Plot hole: When Nick confronts the P.I. and yells "Why are you following me?", he looks inside the car and see the file with his picture on the front seat. The P.I. notices this and turns the file over. After Nick grabs his gun, the P.I. jumps out on the other side, raises his hands in the air and tells him somone hired him and runs off. As the P.I. runs off, Nick yells "Who hired you?" as he stands alone next to the car. He then waits a minute and walks off. If he really wanted to know more information, he could have taken the file that was right in front of him on the carseat. It makes no sense that he is desperate for information about the strange events that are going on, sees this file on him, and yet doesn't even pick it up or look at it. (00:59:55)
Continuity mistake: In the scene at the restaurant, when the waitress runs into Michael Douglas and they both get wine all over each other, watch her shirt carefully. In one shot there are many wine stains all over. The next shot, there's not much. Then it goes back to having lots of wine stains. (00:35:40)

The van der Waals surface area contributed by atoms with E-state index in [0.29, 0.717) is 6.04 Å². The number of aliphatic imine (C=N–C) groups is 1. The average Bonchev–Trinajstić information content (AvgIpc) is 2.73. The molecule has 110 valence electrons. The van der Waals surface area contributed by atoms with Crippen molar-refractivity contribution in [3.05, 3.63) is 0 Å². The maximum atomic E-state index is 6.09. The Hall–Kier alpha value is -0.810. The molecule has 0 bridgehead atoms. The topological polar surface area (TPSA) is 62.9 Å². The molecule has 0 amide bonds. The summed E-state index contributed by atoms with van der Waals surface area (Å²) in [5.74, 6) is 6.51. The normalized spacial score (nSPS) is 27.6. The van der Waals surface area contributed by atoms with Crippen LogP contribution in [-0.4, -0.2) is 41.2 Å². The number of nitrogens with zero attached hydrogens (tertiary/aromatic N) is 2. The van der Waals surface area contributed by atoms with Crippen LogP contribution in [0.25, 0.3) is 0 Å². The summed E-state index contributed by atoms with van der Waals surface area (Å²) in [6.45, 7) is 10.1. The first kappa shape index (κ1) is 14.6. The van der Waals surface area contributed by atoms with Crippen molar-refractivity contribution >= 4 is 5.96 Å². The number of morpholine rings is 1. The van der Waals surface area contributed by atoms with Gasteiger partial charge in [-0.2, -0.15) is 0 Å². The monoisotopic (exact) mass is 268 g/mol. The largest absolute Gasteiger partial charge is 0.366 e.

Deliberate mistake: Every time Nicholas enters his gate at home, it it daylight and then when he drives up to the house it is night. Either he has a 300 mile property or there is something else going on. It would appear that it is deliberate as it happens many times in the film. Symbolically, Nick is leaving the world as he appears with wealth and privilege (light) and entering the real van Orton world of solitude and sadness (dark). (00:09:00 - 00:09:55)
Trivia: Director David Fincher has admitted since the release of "The Game" that he wasn't pleased with the way the third act of the film turned out and he believes he probably shouldn't have made the film. He said that he and the writers had trouble coming up with a satisfactory ending, and that his longtime girlfriend and producing partner Ceán Chaffin tried to persuade him to drop out of the project as a result. He was quoted as saying: "We didn't figure out the third act, and it was my fault, because I thought if you could just keep your foot on the throttle it would be liberating and funny."